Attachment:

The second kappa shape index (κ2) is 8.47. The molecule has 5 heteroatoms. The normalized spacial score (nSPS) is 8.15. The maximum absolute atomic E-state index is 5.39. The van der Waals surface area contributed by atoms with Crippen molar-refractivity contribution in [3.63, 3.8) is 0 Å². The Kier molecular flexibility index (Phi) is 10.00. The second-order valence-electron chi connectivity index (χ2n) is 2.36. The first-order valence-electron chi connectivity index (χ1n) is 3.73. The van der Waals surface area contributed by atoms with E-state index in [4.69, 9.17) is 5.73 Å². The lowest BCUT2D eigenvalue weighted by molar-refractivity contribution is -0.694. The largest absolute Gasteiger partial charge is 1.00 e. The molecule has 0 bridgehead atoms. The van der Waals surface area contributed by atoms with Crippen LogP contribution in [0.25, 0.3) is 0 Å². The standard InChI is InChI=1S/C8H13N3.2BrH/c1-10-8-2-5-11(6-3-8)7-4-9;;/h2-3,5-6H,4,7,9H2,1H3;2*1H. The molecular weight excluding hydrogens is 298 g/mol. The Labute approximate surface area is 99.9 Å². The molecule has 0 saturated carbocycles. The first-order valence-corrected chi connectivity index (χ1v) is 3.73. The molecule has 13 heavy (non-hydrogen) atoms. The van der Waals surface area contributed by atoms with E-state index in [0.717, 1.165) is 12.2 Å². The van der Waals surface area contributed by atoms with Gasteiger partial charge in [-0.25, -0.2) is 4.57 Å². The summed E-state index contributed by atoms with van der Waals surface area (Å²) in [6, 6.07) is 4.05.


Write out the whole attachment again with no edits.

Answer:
The second kappa shape index (κ2) is 8.47. The molecule has 5 heteroatoms. The normalized spacial score (nSPS) is 8.15. The maximum absolute atomic E-state index is 5.39. The van der Waals surface area contributed by atoms with Crippen molar-refractivity contribution in [3.63, 3.8) is 0 Å². The Kier molecular flexibility index (Phi) is 10.00. The second-order valence-electron chi connectivity index (χ2n) is 2.36. The first-order valence-electron chi connectivity index (χ1n) is 3.73. The van der Waals surface area contributed by atoms with E-state index in [4.69, 9.17) is 5.73 Å². The lowest BCUT2D eigenvalue weighted by molar-refractivity contribution is -0.694. The largest absolute Gasteiger partial charge is 1.00 e. The molecule has 0 bridgehead atoms. The van der Waals surface area contributed by atoms with Crippen LogP contribution in [0.25, 0.3) is 0 Å². The standard InChI is InChI=1S/C8H13N3.2BrH/c1-10-8-2-5-11(6-3-8)7-4-9;;/h2-3,5-6H,4,7,9H2,1H3;2*1H. The molecular weight excluding hydrogens is 298 g/mol. The Labute approximate surface area is 99.9 Å². The molecule has 0 saturated carbocycles. The first-order valence-corrected chi connectivity index (χ1v) is 3.73. The molecule has 13 heavy (non-hydrogen) atoms. The van der Waals surface area contributed by atoms with E-state index in [0.717, 1.165) is 12.2 Å². The van der Waals surface area contributed by atoms with Gasteiger partial charge in [-0.25, -0.2) is 4.57 Å². The summed E-state index contributed by atoms with van der Waals surface area (Å²) in [6, 6.07) is 4.05.